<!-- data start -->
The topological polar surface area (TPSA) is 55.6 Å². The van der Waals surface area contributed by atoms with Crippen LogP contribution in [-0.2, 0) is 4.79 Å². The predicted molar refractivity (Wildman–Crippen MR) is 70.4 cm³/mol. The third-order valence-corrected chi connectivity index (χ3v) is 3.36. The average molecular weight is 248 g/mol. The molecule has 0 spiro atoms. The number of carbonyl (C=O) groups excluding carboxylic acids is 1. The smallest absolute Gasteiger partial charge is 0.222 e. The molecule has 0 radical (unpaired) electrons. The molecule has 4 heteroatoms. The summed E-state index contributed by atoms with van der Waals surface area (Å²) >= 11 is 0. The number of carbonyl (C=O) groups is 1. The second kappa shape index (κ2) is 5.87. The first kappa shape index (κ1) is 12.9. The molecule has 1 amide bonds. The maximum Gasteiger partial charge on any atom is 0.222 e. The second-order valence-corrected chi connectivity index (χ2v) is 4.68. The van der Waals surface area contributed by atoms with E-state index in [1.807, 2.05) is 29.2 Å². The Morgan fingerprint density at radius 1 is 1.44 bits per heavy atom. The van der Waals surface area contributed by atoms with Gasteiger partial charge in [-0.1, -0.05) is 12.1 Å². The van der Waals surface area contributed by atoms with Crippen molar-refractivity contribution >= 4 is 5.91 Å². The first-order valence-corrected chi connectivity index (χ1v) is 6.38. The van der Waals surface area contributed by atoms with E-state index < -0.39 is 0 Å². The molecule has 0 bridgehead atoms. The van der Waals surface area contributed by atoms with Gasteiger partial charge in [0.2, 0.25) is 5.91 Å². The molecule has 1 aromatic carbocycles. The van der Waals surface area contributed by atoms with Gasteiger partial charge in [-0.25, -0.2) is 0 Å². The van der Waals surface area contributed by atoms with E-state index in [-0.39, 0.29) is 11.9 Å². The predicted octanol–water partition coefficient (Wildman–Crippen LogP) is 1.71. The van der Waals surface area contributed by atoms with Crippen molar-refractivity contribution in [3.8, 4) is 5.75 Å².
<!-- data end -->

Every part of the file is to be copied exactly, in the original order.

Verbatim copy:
The topological polar surface area (TPSA) is 55.6 Å². The van der Waals surface area contributed by atoms with Crippen LogP contribution in [-0.2, 0) is 4.79 Å². The predicted molar refractivity (Wildman–Crippen MR) is 70.4 cm³/mol. The third-order valence-corrected chi connectivity index (χ3v) is 3.36. The average molecular weight is 248 g/mol. The molecule has 0 spiro atoms. The number of carbonyl (C=O) groups excluding carboxylic acids is 1. The smallest absolute Gasteiger partial charge is 0.222 e. The molecule has 0 radical (unpaired) electrons. The molecule has 4 heteroatoms. The summed E-state index contributed by atoms with van der Waals surface area (Å²) >= 11 is 0. The number of carbonyl (C=O) groups is 1. The second kappa shape index (κ2) is 5.87. The first kappa shape index (κ1) is 12.9. The molecule has 1 amide bonds. The maximum Gasteiger partial charge on any atom is 0.222 e. The second-order valence-corrected chi connectivity index (χ2v) is 4.68. The van der Waals surface area contributed by atoms with E-state index in [1.807, 2.05) is 29.2 Å². The Morgan fingerprint density at radius 1 is 1.44 bits per heavy atom. The van der Waals surface area contributed by atoms with Gasteiger partial charge in [-0.1, -0.05) is 12.1 Å². The van der Waals surface area contributed by atoms with Crippen molar-refractivity contribution >= 4 is 5.91 Å². The first-order valence-corrected chi connectivity index (χ1v) is 6.38. The van der Waals surface area contributed by atoms with E-state index < -0.39 is 0 Å². The molecule has 0 bridgehead atoms. The van der Waals surface area contributed by atoms with Gasteiger partial charge in [0.2, 0.25) is 5.91 Å². The molecule has 1 aromatic carbocycles. The van der Waals surface area contributed by atoms with Gasteiger partial charge in [-0.25, -0.2) is 0 Å². The van der Waals surface area contributed by atoms with E-state index in [-0.39, 0.29) is 11.9 Å². The predicted octanol–water partition coefficient (Wildman–Crippen LogP) is 1.71. The van der Waals surface area contributed by atoms with Crippen molar-refractivity contribution in [3.8, 4) is 5.75 Å².